Aristotle said, “We are what we repeatedly do. Excellence, then, is not an act but a habit.” Forgiveness, we could say, is not an act but a habit. “Not seven times, but, I tell you, seventy-seven times.”

In the 1950’s 6 year-old Ruby Bridges was the only African-American child in an all-white school in New Orleans, LA. She single-handedly integrated that school. Ruby walked to and from school every day with 2 federal escorts in front of her and 2 behind her, “while an angry crowd of white adults heaped abuses on her little head,” as one woman describes it. “Child psychiatrist Robert Coles noticed her lips were moving as she walked, and asked her, in her home, what she was saying. She said she was praying, ‘Father, forgive them, for they know not what they do.’ Her parents hoped, by giving her this prayer, she could shield her mind and heart, and walk unscathed through her daily hell.” “We are what we repeatedly do. Forgiveness is not an act but a habit.” [Nancy Rockwell] First we shape our habits, then our habits shape us. It takes about 30 days to shape a habit, positive psychology tells us. Give it a try.

“Russell Banks, in [his book] The Sweet Hereafter, has school-bus driver Dolores Driscoll confide to us how she waits everyday for the same three siblings, who are always late. Time and again she had chided them, but when nothing changed in them she changed herself, turning those extra minutes into a meditative time for sipping coffee and thinking about her life. And so she forgave them, and set herself free.” [Nancy Rockwell, the bite in the apple, 9/6/14]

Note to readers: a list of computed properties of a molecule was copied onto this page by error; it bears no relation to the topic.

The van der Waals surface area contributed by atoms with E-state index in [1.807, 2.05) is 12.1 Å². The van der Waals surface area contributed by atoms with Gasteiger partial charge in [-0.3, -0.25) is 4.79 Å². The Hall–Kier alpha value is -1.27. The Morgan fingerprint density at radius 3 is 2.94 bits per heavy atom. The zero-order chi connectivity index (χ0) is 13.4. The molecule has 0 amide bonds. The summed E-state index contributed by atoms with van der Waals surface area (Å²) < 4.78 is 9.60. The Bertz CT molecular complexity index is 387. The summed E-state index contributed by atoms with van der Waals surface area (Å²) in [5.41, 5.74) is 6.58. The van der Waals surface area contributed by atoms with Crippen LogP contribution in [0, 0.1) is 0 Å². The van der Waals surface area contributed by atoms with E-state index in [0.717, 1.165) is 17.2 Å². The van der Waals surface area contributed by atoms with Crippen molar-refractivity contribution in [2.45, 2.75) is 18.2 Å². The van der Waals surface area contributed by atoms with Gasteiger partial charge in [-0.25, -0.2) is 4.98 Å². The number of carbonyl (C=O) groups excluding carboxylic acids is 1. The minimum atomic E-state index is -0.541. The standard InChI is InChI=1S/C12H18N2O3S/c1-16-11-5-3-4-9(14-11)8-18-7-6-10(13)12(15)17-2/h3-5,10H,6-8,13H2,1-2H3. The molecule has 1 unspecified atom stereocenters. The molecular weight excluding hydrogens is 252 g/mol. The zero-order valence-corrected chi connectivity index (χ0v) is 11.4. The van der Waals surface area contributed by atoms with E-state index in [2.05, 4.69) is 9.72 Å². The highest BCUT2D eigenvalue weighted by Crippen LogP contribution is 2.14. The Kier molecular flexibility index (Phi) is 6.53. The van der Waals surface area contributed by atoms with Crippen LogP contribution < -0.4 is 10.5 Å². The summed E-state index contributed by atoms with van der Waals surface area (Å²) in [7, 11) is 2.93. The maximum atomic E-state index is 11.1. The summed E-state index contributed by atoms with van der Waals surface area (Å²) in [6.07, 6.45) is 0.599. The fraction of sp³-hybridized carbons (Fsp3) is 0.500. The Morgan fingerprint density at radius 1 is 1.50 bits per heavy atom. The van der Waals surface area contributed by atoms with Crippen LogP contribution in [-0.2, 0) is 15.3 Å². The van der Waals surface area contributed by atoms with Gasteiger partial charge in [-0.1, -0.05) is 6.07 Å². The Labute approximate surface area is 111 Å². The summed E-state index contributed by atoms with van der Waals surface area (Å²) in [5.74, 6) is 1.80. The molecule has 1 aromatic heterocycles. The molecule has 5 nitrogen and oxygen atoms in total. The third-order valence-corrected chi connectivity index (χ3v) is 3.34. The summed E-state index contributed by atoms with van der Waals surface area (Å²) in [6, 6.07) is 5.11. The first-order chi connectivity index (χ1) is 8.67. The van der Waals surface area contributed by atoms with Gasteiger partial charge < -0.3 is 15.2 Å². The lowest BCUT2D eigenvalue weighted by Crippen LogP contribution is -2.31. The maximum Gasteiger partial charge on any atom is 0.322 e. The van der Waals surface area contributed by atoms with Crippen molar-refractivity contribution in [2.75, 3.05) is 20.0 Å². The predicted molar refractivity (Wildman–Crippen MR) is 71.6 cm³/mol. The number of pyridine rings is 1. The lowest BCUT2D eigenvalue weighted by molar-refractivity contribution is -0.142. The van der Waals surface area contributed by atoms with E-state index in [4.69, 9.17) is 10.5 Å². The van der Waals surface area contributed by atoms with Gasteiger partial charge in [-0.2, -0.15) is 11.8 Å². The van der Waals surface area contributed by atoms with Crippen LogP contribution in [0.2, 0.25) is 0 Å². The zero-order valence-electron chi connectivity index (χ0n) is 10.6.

Because, you see, that’s what forgiveness does. It’s not so much what it does to the offender, it’s what it does to us–it frees us. It frees us from the past, so that we can live spaciously into the future. “Forgiveness [writes David Lose]…is ultimately a decision about the past–the decision to accept both that you cannot change the past and also that the past does not have to hold you captive.” [inthemeantime, 9/7/14]

South Africa’s Truth and Reconciliation Commission, headed by Archbishop Desmond Tutu, is one of the most powerful examples of forgiveness. It named the truth of the many unspeakable wrongs committed mostly by white South Africans against black South Africans. They were not to be forgotten. But the incredible wisdom of this commission was its recognition that South Africa would have no future if it couldn’t move beyond its past.

Now retired, Bishop Tutu has written a book with his daughter Mpho on forgiving, and includes in it not only lessons about forgiving others but also about forgiving oneself, sometimes just as hard, if not harder, than forgiving others.